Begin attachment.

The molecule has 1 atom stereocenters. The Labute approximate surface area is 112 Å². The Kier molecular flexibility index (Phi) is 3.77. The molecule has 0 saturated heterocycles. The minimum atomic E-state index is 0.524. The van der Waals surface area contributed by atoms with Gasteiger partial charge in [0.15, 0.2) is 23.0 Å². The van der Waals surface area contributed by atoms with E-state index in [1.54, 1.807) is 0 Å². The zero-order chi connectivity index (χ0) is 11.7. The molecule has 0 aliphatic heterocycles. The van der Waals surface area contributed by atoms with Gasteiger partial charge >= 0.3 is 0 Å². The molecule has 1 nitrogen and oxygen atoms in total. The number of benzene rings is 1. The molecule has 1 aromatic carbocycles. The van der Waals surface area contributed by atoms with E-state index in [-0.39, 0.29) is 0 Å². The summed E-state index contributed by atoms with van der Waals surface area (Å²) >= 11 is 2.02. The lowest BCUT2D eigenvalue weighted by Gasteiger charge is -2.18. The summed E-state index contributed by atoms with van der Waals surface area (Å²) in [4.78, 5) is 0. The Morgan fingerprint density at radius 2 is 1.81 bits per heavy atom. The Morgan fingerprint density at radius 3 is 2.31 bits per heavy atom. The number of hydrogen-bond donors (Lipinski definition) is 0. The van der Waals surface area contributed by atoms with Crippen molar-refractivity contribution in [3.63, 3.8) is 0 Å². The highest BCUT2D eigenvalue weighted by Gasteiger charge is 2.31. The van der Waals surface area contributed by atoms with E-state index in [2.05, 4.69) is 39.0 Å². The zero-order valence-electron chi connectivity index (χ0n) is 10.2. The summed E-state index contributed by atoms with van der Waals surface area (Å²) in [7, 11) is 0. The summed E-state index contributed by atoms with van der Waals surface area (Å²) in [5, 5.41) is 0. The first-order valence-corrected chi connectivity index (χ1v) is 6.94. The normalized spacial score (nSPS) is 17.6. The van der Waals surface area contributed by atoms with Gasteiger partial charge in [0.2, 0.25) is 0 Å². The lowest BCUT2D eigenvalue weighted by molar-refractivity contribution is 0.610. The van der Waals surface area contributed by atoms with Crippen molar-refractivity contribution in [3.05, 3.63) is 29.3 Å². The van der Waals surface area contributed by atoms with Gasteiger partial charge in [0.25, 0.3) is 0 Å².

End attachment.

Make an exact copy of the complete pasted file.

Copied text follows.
The molecule has 1 atom stereocenters. The Labute approximate surface area is 112 Å². The Kier molecular flexibility index (Phi) is 3.77. The molecule has 0 saturated heterocycles. The minimum atomic E-state index is 0.524. The van der Waals surface area contributed by atoms with Gasteiger partial charge in [0.15, 0.2) is 23.0 Å². The van der Waals surface area contributed by atoms with E-state index in [1.54, 1.807) is 0 Å². The zero-order chi connectivity index (χ0) is 11.7. The molecule has 0 aliphatic heterocycles. The van der Waals surface area contributed by atoms with Gasteiger partial charge >= 0.3 is 0 Å². The molecule has 1 nitrogen and oxygen atoms in total. The number of benzene rings is 1. The molecule has 1 aromatic carbocycles. The van der Waals surface area contributed by atoms with E-state index in [-0.39, 0.29) is 0 Å². The summed E-state index contributed by atoms with van der Waals surface area (Å²) >= 11 is 2.02. The lowest BCUT2D eigenvalue weighted by Gasteiger charge is -2.18. The summed E-state index contributed by atoms with van der Waals surface area (Å²) in [4.78, 5) is 0. The Morgan fingerprint density at radius 2 is 1.81 bits per heavy atom. The Morgan fingerprint density at radius 3 is 2.31 bits per heavy atom. The number of hydrogen-bond donors (Lipinski definition) is 0. The van der Waals surface area contributed by atoms with Crippen molar-refractivity contribution in [3.63, 3.8) is 0 Å². The highest BCUT2D eigenvalue weighted by Gasteiger charge is 2.31. The van der Waals surface area contributed by atoms with E-state index in [2.05, 4.69) is 39.0 Å². The zero-order valence-electron chi connectivity index (χ0n) is 10.2. The summed E-state index contributed by atoms with van der Waals surface area (Å²) in [7, 11) is 0. The summed E-state index contributed by atoms with van der Waals surface area (Å²) in [5, 5.41) is 0. The first-order valence-corrected chi connectivity index (χ1v) is 6.94. The normalized spacial score (nSPS) is 17.6. The van der Waals surface area contributed by atoms with Gasteiger partial charge in [0.2, 0.25) is 0 Å². The lowest BCUT2D eigenvalue weighted by molar-refractivity contribution is 0.610. The van der Waals surface area contributed by atoms with Crippen molar-refractivity contribution in [3.05, 3.63) is 29.3 Å². The van der Waals surface area contributed by atoms with Gasteiger partial charge in [0.25, 0.3) is 0 Å².